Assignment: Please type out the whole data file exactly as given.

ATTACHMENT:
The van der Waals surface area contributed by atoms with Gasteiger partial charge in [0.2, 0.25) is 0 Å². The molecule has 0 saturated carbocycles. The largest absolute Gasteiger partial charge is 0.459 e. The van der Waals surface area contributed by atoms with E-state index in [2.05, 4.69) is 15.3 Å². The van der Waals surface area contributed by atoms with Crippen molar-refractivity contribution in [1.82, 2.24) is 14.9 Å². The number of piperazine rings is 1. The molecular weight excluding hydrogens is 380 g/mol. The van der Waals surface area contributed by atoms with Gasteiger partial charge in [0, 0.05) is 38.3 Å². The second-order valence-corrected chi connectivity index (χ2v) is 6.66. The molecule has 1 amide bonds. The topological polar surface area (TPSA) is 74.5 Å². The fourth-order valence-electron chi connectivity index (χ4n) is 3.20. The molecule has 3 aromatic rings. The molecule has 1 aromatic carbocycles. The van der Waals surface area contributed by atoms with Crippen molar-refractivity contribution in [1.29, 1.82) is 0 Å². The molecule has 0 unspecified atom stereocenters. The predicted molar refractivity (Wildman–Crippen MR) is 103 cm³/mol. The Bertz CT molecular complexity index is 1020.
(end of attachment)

The van der Waals surface area contributed by atoms with Gasteiger partial charge in [0.2, 0.25) is 0 Å². The molecule has 0 saturated carbocycles. The largest absolute Gasteiger partial charge is 0.459 e. The van der Waals surface area contributed by atoms with E-state index in [2.05, 4.69) is 15.3 Å². The van der Waals surface area contributed by atoms with Crippen molar-refractivity contribution in [1.82, 2.24) is 14.9 Å². The number of piperazine rings is 1. The molecular weight excluding hydrogens is 380 g/mol. The van der Waals surface area contributed by atoms with Gasteiger partial charge in [0, 0.05) is 38.3 Å². The second-order valence-corrected chi connectivity index (χ2v) is 6.66. The molecule has 1 amide bonds. The topological polar surface area (TPSA) is 74.5 Å². The fourth-order valence-electron chi connectivity index (χ4n) is 3.20. The molecule has 3 aromatic rings. The molecule has 1 aromatic carbocycles. The van der Waals surface area contributed by atoms with Crippen molar-refractivity contribution in [1.29, 1.82) is 0 Å². The molecule has 0 unspecified atom stereocenters. The predicted molar refractivity (Wildman–Crippen MR) is 103 cm³/mol. The Bertz CT molecular complexity index is 1020.